“These eight days will be the longest month I’ve ever spent.” So reads a recent tweet referring to next week’s presidential election. Not only is America on the eve of said election; it is on the precipice of what one observer has called “a soft civil war.”
That is not hyperbole. When domestic terrorists — emboldened by the president — plot to kidnap a sitting governor, the “unthinkable” becomes “thinkable.” Similarly, that president encourages people who are prone to violence to “watch” polling places — and to “stand back and stand by.” When the lowest morality comes from the highest office, the risk of civil war metastasizes from preposterous to plausible.
I have always supported Joe Biden’s presidential bid. History suggests that only a compassionate, centrist, older white man could help to bridge our racial divides. Presidents cannot — by themselves — heal America’s deepest wounds. But the right president can apply psychological salve to them.
America’s greatest prophet, Martin Luther King, gave compelling voice to those wounds. King’s final book is “Where Do We Go From Here: Chaos or Community?” Published a year after his assassination, King’s prescient words easily apply to today. For example, consider how the following aligns with what happened following the Obama presidency:
“A year (after the Voting Rights Act), the white backlash had become an emotional electoral issue in California, Maryland and elsewhere. In several Southern states men long regarded as political clowns had become governors or only narrowly missed election, their magic achieved with… bigotry, prejudice, half-truths and whole lies… Many of us wept at the funeral services for the dead and for democracy.”
King understood that democracy is a living organism. Thus, he correctly asserted that it could die — just as he recognized that his “dream” had. Consider further what King wrote about the Watts rebellion in light of Black Lives Matter and today’s civil unrest:
“A simple explanation holds that Negroes rioted in Watts, the voice of Black Power was heard through the land and the white backlash was born; the public became infuriated and sympathy evaporated. This (easy) explanation founders, however, on the hard fact that the change in (white people’s) mood had preceded Watts and the Black Power slogan. Moreover, the white backlash had always existed underneath and sometimes on the surface of American life… The outraged white citizen had been sincere when he snatched the whips from the Southern sheriffs and forbade them more cruelties. But when this was to a degree accomplished, the emotions that had momentarily inflamed him melted away. White Americans left the Negro on the ground and in devastating numbers walked off with the aggressor. It appeared that the white segregationist and the ordinary white citizen had more in common with one another than either had with the Negro.”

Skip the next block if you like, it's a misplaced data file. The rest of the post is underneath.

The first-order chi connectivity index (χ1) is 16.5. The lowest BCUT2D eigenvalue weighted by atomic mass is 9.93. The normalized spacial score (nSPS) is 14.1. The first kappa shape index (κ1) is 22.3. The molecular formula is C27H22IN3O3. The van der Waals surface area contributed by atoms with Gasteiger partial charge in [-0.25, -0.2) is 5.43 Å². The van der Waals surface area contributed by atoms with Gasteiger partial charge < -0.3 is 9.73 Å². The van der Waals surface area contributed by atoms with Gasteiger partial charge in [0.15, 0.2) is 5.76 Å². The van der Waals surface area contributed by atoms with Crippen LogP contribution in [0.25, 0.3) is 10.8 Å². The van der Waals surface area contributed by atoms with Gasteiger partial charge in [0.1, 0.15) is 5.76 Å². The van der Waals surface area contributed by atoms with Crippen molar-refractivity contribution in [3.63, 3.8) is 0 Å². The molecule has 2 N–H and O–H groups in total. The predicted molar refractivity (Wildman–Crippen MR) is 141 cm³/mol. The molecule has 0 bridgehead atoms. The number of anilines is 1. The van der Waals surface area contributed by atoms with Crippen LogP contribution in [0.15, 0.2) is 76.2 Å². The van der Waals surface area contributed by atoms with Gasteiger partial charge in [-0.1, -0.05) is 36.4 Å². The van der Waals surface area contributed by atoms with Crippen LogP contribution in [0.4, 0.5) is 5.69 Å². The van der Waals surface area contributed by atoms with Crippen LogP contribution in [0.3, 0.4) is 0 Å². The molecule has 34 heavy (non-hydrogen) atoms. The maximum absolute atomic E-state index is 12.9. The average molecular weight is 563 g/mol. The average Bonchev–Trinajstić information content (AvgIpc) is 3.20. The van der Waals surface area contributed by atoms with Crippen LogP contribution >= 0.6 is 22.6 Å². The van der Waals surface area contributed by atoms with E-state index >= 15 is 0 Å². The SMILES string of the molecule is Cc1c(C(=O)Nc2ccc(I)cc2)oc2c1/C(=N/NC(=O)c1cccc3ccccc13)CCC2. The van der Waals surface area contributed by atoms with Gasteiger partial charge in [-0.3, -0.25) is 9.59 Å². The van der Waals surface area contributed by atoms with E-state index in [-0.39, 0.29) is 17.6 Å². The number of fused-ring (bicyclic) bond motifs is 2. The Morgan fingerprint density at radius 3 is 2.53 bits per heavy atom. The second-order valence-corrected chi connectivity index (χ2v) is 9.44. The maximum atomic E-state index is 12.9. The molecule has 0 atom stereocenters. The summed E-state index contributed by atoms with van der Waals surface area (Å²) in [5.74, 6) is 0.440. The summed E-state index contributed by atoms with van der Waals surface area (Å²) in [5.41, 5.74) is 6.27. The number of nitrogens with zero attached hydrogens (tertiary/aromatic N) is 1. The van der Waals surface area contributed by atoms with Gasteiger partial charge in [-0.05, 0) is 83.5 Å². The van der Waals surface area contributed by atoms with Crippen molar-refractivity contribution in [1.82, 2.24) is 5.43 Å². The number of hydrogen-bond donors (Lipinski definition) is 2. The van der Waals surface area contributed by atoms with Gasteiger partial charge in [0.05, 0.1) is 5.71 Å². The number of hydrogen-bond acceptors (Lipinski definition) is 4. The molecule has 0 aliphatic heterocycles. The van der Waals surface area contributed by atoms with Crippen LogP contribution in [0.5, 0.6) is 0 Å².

I have just one more quotation. As King sat in a telephone-less room in Jamaica so that he could focus his thoughts, his pessimism pours from the page:
“Why is equality so assiduously avoided? Why does white America delude itself, and how does it rationalize the evil it retains? The majority of white Americans consider themselves sincerely committed to justice for the Negro. They believe that American society is essentially hospitable to fair play and to steady growth toward a middle-class Utopia embodying racial harmony. But unfortunately this is a fantasy of self-deception and comfortable vanity… (White America) has been sincere and even ardent in welcoming some change. But too quickly apathy and disinterest rise to the surface when the next logical steps are to be taken. Laws are passed in a crisis mood… but no substantial fervor survives the formal signing of legislation. The recording of the law in itself is treated as the reality of the reform.”
For the past several years, I have publicly criticized many people (including elected officials) who invoke King’s name during the celebration of his birthday. Too many people who think, feel and act in ways that are completely contrary to King engage in the sick and sad charade of quoting one line from just one of his speeches. Their views are not his views; their actions are not his actions. Yet, the charade continues. As we await King’s birthday (and a presidential inauguration) in January 2021, I am hopeful that our nation will have heeded his warning.
Larry Smith is a community leader. Contact him at firstname.lastname@example.org.